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Life after transplant

It takes a long time to get over intensive treatment such as a stem cell or bone marrow transplant. At first you may have mixed feelings about going home. Your nurse will give you numbers to call if you have any questions or worries and you’ll have regular follow up appointments.

Your central line usually stays in for a little while after treatment finishes. Your nurse can use it for blood tests at your follow up appointments. And some people still need regular platelets or blood transfusions.

It’s likely that you will get at least one infection after your transplant. This means you’ll need to stay in hospital again. This can be quite upsetting for you if you haven’t been home for long. Let the team know if you are struggling to cope, as there are ways that people can help you.   

You’ll start to feel stronger and more active again as time passes. But it can take a while to get back to normal. It might be as long as a year before you really feel you are on the road to recovery.

Eating and drinking

During your transplant your treatment team may have advised you to make changes to your diet to reduce the chance of picking up an infection from your food. You might need to follow the same advice for the first few months after a transplant. The advice can vary slightly between hospitals.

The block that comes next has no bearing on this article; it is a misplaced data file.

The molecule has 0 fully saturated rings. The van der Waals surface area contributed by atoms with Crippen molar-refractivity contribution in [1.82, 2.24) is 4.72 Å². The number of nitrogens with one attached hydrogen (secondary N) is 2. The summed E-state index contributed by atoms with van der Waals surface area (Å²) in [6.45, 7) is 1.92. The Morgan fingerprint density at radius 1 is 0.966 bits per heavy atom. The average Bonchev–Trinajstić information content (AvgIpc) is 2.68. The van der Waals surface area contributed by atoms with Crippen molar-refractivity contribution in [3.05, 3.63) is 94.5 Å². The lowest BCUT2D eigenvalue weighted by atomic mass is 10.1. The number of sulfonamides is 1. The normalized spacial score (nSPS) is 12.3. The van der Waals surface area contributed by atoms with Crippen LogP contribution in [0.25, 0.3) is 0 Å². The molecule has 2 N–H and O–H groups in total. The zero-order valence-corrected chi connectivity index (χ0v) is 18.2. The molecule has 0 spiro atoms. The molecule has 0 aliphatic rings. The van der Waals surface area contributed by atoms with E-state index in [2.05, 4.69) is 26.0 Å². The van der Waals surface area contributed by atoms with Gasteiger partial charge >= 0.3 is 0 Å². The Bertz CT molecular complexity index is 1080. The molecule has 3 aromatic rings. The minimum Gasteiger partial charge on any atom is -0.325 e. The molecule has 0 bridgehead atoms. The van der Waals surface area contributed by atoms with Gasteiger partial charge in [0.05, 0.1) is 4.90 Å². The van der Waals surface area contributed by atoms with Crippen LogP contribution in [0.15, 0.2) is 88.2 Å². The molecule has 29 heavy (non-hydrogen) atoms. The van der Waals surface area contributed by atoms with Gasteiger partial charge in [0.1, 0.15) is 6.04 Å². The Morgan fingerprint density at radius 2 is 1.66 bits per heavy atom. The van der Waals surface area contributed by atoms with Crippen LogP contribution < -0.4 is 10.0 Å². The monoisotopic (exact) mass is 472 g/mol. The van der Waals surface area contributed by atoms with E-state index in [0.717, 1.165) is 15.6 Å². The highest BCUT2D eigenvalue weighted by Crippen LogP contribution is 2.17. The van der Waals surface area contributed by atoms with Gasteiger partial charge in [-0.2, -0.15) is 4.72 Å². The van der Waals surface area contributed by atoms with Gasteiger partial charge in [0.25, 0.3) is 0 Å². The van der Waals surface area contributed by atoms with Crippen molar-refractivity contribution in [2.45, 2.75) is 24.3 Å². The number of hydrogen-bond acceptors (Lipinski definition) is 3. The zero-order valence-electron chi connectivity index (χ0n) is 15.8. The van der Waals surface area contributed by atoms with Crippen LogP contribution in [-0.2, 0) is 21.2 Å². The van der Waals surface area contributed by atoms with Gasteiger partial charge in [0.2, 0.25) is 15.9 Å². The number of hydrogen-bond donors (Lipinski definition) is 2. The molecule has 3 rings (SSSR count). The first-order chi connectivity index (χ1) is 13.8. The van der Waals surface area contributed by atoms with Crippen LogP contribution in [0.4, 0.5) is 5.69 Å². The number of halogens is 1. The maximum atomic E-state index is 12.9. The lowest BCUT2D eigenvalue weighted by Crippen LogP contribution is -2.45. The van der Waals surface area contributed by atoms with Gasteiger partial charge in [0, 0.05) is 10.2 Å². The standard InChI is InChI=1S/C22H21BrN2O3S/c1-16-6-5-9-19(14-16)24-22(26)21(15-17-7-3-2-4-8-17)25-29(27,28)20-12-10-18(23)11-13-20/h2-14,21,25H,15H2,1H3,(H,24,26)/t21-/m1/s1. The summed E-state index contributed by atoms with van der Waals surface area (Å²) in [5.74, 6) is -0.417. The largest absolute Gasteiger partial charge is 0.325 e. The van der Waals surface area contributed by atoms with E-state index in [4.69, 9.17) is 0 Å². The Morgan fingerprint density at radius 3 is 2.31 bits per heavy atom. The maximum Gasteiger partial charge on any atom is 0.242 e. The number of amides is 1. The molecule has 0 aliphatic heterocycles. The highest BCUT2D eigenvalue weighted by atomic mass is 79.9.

The general advice is to:

  • eat only freshly cooked food
  • avoid undercooked eggs
  • avoid soft cheese, blue cheese and creamy cakes and puddings
  • avoid shellfish
  • wash salads and fruit very thoroughly
  • avoid takeaways and fast food restaurants (or make sure they make you freshly cooked food)
  • don't drink too much alcohol

Too much alcohol can slow the recovery of your bone marrow. Ask your doctor if alcohol will interfere with any drugs you are taking.

Your social life

Reduce your risk of infection by:

  • avoiding crowded public places (cinemas or public transport at peak times for example)
  • avoiding anyone with infections such as chicken pox or measles

Once your white cell count has recovered enough you will be able to go just about anywhere. This takes roughly 3 to 6 months, but check with your doctor or specialist nurse to be sure.

School, college or work

You won’t be able to go back to normal daily activity until your white blood cell levels are almost normal. It's a good idea to start part time until you have got some of your strength back. Talk to your employer, teacher or tutor about this. 

You might also want to think about whether you would like them to talk to your colleagues about your illness and treatment. Or you might prefer to talk to them yourself.

Sport and exercise

Exercise will help you to get your strength back. But while your platelet count is still low, you have to be careful about getting any cuts or bumps. Choose something gentle like walking. When your white cell count is improving you can go swimming.

Once all your blood counts are getting back to normal you can do just about whatever you like. Your doctor, nurse or a physiotherapist can help advise you.